European Commission report says fraud and legal avoidance cost it €140 billion in 2018
Luxembourg continues to leak value-added taxes it should be receiving, a European Commission study said, even if it has improved its collection of money that is due over the past two years.
Luxembourg saw the greatest increase in paper losses in the EU in 2018 compared to the previous year, with 5% of VAT revenues going missing in 2018 compared, amounting to a paper loss of €200 million.
That was higher than the €92 million in VAT revenue the Grand Duchy lost in 2017, though still better than 2016’s €314 million loss, according to the report, which was released on Thursday.
Still, Luxembourg’s losses were far lower than countries in Eastern Europe or Italy. Romania led the bloc in 2018 with a third of its expected VAT revenues disappearing, a loss estimated at €6.6 billion in 2018.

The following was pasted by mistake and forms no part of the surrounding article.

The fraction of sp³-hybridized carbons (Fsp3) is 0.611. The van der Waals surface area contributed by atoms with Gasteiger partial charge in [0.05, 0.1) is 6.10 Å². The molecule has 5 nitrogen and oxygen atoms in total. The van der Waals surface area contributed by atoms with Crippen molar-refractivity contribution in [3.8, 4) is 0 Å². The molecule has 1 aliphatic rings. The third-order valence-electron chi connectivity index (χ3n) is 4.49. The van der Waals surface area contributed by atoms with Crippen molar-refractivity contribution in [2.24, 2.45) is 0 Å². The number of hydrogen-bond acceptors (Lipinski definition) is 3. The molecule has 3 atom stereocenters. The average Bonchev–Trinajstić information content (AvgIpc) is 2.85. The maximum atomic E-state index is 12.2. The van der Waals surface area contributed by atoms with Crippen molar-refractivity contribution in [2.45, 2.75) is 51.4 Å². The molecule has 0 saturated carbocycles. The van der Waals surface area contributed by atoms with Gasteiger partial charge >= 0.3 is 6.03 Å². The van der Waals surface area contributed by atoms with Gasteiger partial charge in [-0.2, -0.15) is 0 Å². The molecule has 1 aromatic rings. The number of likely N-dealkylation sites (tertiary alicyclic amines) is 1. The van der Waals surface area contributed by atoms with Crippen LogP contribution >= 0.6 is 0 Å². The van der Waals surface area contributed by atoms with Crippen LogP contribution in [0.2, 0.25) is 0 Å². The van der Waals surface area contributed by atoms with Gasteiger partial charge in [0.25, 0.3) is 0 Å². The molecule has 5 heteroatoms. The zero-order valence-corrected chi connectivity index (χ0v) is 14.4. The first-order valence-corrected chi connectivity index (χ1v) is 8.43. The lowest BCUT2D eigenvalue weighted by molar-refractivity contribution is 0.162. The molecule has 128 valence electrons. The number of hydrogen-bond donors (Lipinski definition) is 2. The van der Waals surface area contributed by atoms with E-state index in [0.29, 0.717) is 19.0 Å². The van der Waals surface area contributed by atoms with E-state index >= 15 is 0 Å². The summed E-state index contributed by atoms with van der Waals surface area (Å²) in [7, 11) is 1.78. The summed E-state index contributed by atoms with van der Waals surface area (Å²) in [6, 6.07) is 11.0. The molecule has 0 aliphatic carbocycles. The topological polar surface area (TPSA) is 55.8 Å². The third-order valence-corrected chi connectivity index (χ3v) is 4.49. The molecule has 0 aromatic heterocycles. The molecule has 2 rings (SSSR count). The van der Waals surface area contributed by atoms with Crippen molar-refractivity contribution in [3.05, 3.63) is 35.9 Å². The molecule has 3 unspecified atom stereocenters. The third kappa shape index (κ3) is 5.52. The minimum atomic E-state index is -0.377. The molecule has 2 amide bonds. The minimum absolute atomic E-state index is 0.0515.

Across the EU, the VAT gap was €140 billion in 2018, equating to an estimated 11% revenue loss, the report said.
Reasons for the so-called “VAT gap” include illegal fraud and tax evasion, but also legitimate causes such as legal tax optimisation or corporate bankruptcy or insolvency, the report said.
“Today’s figures show that efforts to shut down opportunities for VAT fraud and evasion have been making gradual progress – but also that much more work is needed,” European Commissioner for Economy Paolo Gentiloni said in a statement.
Gentiloni urged governments to focus on VAT collection now that the coronavirus pandemic has forced them to increase spending at the same time that economic activity that generates tax revenues cratered.